by Matt Weik
Protein bars have been under fire for years now and a group called Safefood is claiming protein bars are unhealthy and unnecessary. Being in the industry, not only did I find this funny but somewhat true. While brands have been improving the profile on their protein bars, some are still lacking. But things seem to be trending in the right direction, yet people still want to throw shade at protein bars for some reason.
Most of what I found in the article I read regarding protein bars I do not agree with, however, there are some solid points – but not many. Let’s go over what was said and my thoughts.
You Don’t Need Protein Bars
I’ll agree with Safefood on this one and say you definitely “don’t need” protein bars. However, you also don’t need to sit on your couch all night and watch The Bachelor while claiming you don’t have time to exercise. Busted! See where I’m going with this?
While it’s true that you can get all of your protein from your diet, most people don’t. Two macronutrients that people have no problem getting their daily intake for though are carbohydrates and fats. Let’s face it, the American diet is full of junk. And while the population is getting more and more educated and making better buying decisions when it comes to food, they are still a long way away from having a well-balanced diet. Therefore, I don’t see anything wrong with the use of protein bars where needed in order to take in your daily recommended amount of protein to take in a quick meal in a pinch.
You should be having protein in all of your meals, yet many people don’t. And even those who do, aren’t taking in enough in the grand scheme of things (unless you’re a bodybuilder or someone in the fitness industry where most of your diet revolves around protein sources).
Protein Bars Are Unhealthy
Yes and no. Are there still protein bars on the market today that are unhealthy? Absolutely. But are they much better than they were years ago? Without a doubt. With brands line One Bar, Quest, and Best Bar Ever to name a few, you have some fantastic choices with a wide variety of flavors.
Safefood claimed that MOST bars have the first ingredient being “chocolate.” I’m not sure what protein bars they are looking at (they never said in the article) but most of the bars I’m looking at do not have chocolate as a first ingredient. They also claimed that consuming above the “recommended intake” for protein does not provide any health benefits. My question is, what are they considering the “recommended intake” to make such a claim? And what’s not to say that an individual isn’t lowering another macronutrient such as their carb intake and increasing their protein to compensate for the difference in calories? And what about the ketogenic diet that is so popular today? So, I’m not sure where they are getting their information from to be making some of the claims that they are.
Another area where Safefood demonized protein bars is with the content itself – calling it “highly processed protein.” Say what? A high percentage of protein bars on the market these days are using some sort of whey protein as their protein source. Whey concentrate, whey isolate, whey hydrolysate, or something like a casein or soy source. I’m not sure what their beef is with whey protein but that is the source used by nearly every supplement brand out there in any of their protein products (bars, powders, RTDs, functional foods, etc.). Whey has been used for years without any issues or adverse health effects when used as directed.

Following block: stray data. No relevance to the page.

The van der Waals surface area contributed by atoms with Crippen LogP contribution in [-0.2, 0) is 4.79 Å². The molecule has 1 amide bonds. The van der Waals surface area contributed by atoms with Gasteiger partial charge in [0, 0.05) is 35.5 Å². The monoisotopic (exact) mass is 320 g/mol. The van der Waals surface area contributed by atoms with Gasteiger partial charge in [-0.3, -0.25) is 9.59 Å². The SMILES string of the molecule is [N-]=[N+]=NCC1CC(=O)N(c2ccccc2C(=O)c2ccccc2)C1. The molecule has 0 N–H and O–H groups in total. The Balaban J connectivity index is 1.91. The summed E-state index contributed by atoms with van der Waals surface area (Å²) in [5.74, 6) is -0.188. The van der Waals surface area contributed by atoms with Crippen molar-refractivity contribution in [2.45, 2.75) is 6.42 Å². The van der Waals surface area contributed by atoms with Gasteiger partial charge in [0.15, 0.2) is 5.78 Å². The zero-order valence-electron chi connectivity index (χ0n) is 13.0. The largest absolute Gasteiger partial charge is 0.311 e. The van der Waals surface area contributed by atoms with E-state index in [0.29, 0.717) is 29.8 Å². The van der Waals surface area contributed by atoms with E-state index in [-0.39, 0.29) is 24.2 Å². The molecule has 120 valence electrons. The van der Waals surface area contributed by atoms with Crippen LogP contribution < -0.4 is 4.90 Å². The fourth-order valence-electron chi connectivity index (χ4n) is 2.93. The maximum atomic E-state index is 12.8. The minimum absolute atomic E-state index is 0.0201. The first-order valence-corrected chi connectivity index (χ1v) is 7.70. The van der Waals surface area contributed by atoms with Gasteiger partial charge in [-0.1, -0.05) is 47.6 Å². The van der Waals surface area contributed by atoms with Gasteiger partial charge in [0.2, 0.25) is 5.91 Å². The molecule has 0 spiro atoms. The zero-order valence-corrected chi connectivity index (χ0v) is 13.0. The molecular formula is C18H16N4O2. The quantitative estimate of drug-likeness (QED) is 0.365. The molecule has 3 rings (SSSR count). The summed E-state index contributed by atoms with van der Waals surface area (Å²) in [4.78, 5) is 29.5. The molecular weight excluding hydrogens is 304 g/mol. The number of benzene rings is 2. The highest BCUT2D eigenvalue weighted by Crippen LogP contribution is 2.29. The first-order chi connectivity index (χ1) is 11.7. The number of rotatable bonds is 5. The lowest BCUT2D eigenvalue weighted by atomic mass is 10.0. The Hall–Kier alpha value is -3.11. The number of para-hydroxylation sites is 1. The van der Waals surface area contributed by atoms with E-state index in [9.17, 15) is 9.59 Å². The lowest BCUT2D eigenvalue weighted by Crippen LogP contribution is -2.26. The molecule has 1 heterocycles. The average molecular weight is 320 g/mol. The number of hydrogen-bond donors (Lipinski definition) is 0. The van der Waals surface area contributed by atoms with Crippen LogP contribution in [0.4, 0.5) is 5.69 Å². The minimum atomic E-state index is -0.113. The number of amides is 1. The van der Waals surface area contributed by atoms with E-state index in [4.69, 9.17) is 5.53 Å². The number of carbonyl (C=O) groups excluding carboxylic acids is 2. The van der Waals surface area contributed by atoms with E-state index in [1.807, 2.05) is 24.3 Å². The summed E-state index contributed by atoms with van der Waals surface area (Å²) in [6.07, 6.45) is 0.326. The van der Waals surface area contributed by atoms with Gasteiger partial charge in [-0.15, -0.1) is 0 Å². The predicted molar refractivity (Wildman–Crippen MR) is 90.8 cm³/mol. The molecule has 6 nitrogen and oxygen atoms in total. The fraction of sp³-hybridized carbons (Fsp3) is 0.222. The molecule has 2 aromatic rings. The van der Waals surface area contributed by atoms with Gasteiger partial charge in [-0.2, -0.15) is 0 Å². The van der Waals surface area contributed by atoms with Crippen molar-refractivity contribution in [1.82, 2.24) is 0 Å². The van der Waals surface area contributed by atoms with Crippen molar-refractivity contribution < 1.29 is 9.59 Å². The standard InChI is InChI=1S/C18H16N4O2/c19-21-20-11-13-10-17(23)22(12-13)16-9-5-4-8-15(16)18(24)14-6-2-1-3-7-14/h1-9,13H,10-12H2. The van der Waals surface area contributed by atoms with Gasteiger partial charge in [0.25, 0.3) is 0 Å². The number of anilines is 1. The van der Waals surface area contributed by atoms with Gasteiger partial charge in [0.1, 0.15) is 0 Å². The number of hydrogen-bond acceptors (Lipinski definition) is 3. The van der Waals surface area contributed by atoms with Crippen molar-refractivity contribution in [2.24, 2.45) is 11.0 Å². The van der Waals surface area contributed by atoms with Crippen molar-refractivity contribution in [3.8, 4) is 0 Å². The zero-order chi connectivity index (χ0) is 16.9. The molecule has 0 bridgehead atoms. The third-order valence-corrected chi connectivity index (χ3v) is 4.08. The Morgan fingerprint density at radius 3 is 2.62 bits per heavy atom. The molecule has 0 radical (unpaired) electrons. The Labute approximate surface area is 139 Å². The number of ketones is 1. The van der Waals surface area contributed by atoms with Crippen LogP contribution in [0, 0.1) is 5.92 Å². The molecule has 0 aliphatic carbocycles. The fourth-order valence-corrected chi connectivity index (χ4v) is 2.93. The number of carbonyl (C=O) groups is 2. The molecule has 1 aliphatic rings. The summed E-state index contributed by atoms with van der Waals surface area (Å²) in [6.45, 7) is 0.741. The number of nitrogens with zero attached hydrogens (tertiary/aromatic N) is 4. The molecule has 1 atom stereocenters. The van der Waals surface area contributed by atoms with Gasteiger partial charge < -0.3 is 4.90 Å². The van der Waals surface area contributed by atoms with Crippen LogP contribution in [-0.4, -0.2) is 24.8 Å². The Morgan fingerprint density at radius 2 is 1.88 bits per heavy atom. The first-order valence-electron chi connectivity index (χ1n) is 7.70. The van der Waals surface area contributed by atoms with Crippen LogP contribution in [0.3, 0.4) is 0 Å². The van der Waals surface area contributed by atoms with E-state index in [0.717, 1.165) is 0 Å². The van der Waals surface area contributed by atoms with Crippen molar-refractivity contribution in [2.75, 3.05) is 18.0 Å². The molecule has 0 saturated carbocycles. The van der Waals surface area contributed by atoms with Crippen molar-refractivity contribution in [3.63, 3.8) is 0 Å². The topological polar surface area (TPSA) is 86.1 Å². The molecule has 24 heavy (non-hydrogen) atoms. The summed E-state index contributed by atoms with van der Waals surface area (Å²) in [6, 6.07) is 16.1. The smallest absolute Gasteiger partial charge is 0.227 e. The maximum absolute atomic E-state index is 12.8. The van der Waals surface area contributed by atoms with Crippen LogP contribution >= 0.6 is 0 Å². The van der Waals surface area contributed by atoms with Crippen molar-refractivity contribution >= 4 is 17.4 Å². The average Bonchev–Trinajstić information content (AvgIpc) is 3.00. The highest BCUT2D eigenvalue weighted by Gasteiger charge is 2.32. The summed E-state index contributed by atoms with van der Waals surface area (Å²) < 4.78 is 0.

It’s Just a Glorified Chocolate Bar?
I will say that there are SOME bars out there with a horrible nutritional profile. But you can say that about just about every other food category on the market today. Not every company is going to have the healthiest product and the price tends to reflect that. Look at a candy bar for example. They tend to be much less expensive when compared to protein bars. And speaking of protein bars, the article stated, and I quote, “On average, high-protein bars are comparable to a small standard chocolate bar in their calorie, fat, saturated fat, and salt content.”
Let’s discuss their statement. For starters, a straight candy bar really doesn’t provide any true nutritional benefit. Sure, if you go with a dark chocolate bar you’ll get some benefits such as antioxidants but that’s about it. Protein bars, on the other hand, do. Look at the size of a candy bar with a given calorie count and now look at a protein bar with the same calorie count – the protein bar is larger and more dense, correct? So, if you are in a pinch and grab a protein bar and a chocolate bar, which do you think will not only fill you up but be healthier? The protein bar.
Now, I’m not here trying to sell you on protein bars, you can make your own decision. However, you can’t take everything you read as gospel as many companies are simply out there with an agenda to damage the reputation of another brand or industry. Now, does this mean Safefood has a hidden agenda? I don’t know. But they didn’t have one positive thing to say about protein bars so you can’t help but be a little skeptical of where all of this is coming from.
All in all, I’m not going to tell you NOT to eat protein bars. I eat them, myself, and I don’t have a problem with them. That being said, you need to look at the profile of any protein bar you pick up and decide of the ingredients and profile are what you, personally, are looking for.